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Stalking jazz great Stan Getz

Stan Getz, who died Thursday after a long bout with cancer, played one of the most lugubriously romantic tenor saxophones in jazz annals. So warm was his horn, you got the idea that should you meet Getz he might be inclined to rub your shoulders. This was not the case. He was, to those who dealt with him only in a professional capacity, a pretty cranky guy. Getz was known for being eccentric, aloof, self-centered and for driving a hard bargain when it came to serving up his talents.

Those are not unusual traits for jazz legends, especially when you consider thatGetz had overcome a heroin habit and did a short stint in prison. Still, unlike dozens of other jazz giants, Getz was well-paid throughout his career, even enjoying a brief fling with pop success in the early '60s as the point man for the bossa nova craze.

I didn't get to know Stan Getz, merely dealt with him in my role as journalist. Writer/musician liaisons can be friendly, testy, businesslike, but they almost always are fleeting. And they are rarely complex, which is what I encountered with Getz. I also discovered that he was not impenetrable.

The saxophonist was tagged to headline the 1986 Clearwater Jazz Holiday. Naturally I wanted to do a profile, crawl around in this guy's head for awhile. Accomplishing that took some doing.

First, I went through the normal channels of requesting an interview and discovered that getting Getz on the phone was anything but easy. After a few blind alleys, one of his management people clandestinely gave me his home phone number, suggesting that I call personally and ask for an interview. Don't expect a warm welcome initially, she forewarned. She was right.

How'd you get the number? _ Getz wanted to know. Just being an enterprising reporter, I responded, hoping to add a bit of levity to a tense situation. It didn't work. Why would I want to do an interview with you? _ Getz asked, bristling. A tough question. I said something about how I wasn't interested in all the same technical stuff that the jazz mags went after, how I wanted to write a story that captured what made him tick as a musician. He softened up and bought it; told me to call in a couple of days at a certain time.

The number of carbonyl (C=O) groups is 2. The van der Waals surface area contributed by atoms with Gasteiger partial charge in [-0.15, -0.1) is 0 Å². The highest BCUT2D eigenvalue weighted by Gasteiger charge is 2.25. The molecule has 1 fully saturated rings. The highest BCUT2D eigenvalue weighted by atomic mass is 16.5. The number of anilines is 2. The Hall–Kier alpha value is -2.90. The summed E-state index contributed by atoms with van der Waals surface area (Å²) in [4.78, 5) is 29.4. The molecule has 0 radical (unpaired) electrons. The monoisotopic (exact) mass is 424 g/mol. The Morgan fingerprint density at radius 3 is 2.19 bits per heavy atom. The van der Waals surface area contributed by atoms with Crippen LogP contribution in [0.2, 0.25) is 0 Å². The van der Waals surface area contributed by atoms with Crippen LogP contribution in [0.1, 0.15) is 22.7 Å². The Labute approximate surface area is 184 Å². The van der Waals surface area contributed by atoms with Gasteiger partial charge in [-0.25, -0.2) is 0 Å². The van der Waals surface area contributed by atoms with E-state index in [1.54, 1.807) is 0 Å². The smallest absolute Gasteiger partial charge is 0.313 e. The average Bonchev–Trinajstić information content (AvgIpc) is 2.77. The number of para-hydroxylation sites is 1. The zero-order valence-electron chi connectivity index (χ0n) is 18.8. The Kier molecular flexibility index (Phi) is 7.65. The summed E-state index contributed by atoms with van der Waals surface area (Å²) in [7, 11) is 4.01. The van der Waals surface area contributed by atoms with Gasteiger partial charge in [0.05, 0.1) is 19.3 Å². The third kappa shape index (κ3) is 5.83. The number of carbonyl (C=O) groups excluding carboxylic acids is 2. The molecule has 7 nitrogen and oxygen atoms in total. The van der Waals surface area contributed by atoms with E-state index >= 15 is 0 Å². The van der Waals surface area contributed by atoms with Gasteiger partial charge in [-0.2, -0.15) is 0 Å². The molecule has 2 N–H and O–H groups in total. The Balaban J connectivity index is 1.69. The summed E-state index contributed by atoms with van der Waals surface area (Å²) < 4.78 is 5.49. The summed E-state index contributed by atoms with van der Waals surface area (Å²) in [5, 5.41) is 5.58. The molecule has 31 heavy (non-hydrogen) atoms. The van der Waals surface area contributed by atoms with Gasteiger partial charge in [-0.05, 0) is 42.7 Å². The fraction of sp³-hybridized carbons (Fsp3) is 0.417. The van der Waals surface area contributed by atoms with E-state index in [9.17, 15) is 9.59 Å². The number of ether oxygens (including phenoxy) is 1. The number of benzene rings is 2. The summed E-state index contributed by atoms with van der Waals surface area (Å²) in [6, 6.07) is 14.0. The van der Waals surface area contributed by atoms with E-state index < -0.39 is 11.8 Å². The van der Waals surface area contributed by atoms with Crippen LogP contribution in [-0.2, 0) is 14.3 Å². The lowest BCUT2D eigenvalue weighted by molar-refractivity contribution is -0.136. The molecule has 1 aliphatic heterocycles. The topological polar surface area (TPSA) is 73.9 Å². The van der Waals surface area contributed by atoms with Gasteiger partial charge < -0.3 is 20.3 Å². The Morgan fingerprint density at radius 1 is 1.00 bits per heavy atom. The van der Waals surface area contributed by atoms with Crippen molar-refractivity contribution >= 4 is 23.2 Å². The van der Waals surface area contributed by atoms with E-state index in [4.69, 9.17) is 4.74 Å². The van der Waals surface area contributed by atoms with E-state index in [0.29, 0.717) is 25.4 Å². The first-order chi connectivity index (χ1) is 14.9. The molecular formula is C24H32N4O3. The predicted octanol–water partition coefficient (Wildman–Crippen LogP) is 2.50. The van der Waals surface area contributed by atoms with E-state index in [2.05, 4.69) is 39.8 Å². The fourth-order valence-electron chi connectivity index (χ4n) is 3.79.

Getz answered on my first call and seemed genuinely prepared to do an interview. It dawned on me that here was a veteran musician who was reluctant to do the Q-and-A exercise because it was generally so shallow. This guy didn't mind doing an interview if it could be something substantial, worth his time.

The interview went well. We got into his personal feelings about music and his career. I started to like this crusty guy.

It was just the beginning. A day later, ring. "It's Stan," Getz said. "Hi, Stan," I replied, surprised to hear from him.

Getz said he was concerned about the content of the article, asked about my angle, wanted to go over some of the things he said. He wasn't demanding; rather, he seemed, at these moments, to be vulnerable. It occurred to me that Getz was not entirely comfortable with how much of himself he'd revealed to a stranger. Funny thing was, I didn't feel as if he'd opened a vein and bled for me or anything.

His calls kept coming, maybe five or six in all; me allaying Getz's concern about the article, even reading him portions; him offering what amounted to editing tips, amending things he'd said. We'd negotiate over the littlest things. "I'm not gonna change that," I'd say. "You said it. I've got it on tape." "Okay, go ahead," he'd respond a little wearily.

After all the commiseration with Getz, my story was something of a let-down. All that time we'd spent; and, yes, the bond we had forged.

I was eager to meet my new jazz giant pal. He came into Clearwater and played a beautiful set. Getz made an appearance at the after-hours jam session, and here was my chance to hang out. He sat on a couch and some people fawned over him. I let them do their thing. Finally, I introduced myself, and Getz nodded coolly. We talked briefly. Music filled the awkward silences between us. He turned toward someone else. I slipped off. We never spoke again.

At least I have a bushel of his albums.